Turn a fall vegetable into a great Italian meal

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There are many things I like about teaching at Kendall College. Being afforded the opportunity to pass on to a younger generation the knowledge I've acquired throughout my years in the food industry fills me with an immense sense of pride and responsibility that mere words cannot adequately describe. That I am indeed fortunate to teach at the prestigious, world renowned School of Culinary Arts at Kendall College?#34;now firmly established at its new location on Chicago's North Side?#34;further feeds that feeling.

But how could it be otherwise when I have the good fortune to work with the illustrious and diversified group of chefs that make up our culinary faculty? Each day I have the opportunity to gather with my colleagues, all of whom willingly share their vast store of knowledge and experience.

It pleases me now to share with you this great Italian recipe for butternut squash that was given to me by my good friend Peggy Ryan, chef instructor for our fine dining room at Kendall, and the former chef/owner of the celebrated Va Pensiero in Evanston.

Butternut squash is often served as a side dish. Combined with a bit of grated Parmesan cheese and stuffed into a pasta square transforms it into a dish that's mouthwatering and unforgettable.

There's a lot I like about teaching at Kendall College. One of the best things is that I'm still learning.

Here's Chef Peggy's recipe.

 

Butternut squash cappellacci (stuffed pasta squares)

Serves four as a first course

1 medium butternut squash
(about 2 pounds)

cup imported grated Parmesan cheese

Pinch of ground nutmeg

Salt and pepper to taste

cup butter

8 small fresh sage leaves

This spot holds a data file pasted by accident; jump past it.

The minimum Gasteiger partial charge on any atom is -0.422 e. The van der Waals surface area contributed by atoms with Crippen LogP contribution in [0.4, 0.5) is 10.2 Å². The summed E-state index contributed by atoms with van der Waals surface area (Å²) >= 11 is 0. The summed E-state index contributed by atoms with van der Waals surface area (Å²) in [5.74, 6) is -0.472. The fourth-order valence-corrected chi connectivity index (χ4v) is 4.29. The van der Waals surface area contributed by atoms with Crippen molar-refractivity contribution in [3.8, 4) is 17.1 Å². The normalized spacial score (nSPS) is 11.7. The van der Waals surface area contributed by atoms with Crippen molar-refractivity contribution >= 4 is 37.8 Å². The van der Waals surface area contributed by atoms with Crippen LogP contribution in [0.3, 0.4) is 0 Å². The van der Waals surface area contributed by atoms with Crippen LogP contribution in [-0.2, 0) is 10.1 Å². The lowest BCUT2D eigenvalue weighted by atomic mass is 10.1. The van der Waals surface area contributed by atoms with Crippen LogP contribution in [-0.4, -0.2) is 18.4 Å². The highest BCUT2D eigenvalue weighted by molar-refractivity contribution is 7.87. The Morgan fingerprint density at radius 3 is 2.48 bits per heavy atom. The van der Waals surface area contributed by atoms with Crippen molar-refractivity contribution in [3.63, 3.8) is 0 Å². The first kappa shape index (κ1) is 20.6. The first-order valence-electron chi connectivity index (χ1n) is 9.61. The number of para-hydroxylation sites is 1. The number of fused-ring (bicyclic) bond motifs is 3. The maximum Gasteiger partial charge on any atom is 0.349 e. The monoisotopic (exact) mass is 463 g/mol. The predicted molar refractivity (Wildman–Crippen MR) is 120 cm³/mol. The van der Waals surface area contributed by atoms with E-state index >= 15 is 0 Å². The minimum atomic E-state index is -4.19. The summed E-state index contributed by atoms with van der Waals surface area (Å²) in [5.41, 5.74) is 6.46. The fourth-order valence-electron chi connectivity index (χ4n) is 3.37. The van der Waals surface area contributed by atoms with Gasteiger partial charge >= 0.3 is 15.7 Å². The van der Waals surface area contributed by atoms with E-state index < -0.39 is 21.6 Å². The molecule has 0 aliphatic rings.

cup thinly shaved imported Parmesan cheese

20 to 30 4-inch-by-4-inch fresh pasta squares*

Preheat oven to 400 degrees.

Cut the squash in half and scoop out the seeds.

Bake, cut side down, on a lightly oiled baking sheet for one hour or until tender.

Scoop out flesh and mash with a potato masher.

Mix with the grated cheese, nutmeg, salt and pepper.

Place a square of pasta on a lightly floured surface.

Brush pasta lightly with water and place a well rounded teaspoon of squash filling in the center of each square.

Fold in half to make a triangle, sealing the edges well.

Seal two of the triangles' "arms" together to make a traditional cappellacci shape.

Proceed in the same manner with remaining pasta and filling.

Place finished cappellacci on a floured sheet pan.

Melt the butter over medium heat, and continue to cook until nut brown.

Strain through cheesecloth and return to a saucepan.

Add sage leaves and let them sizzle in the hot butter.

Bring a pot of salted water to a boil.

Add cappellacci and cook until tender.

Remove with a slotted spoon.

Serve with a small amount of brown butter and a sprinkling of shaved Parmesan

*The thing I like best about this recipe is the following tip from Chef Peggy: Instead of rolling your own pasta dough, use egg roll wrappers, available in the produce section of the grocery store.

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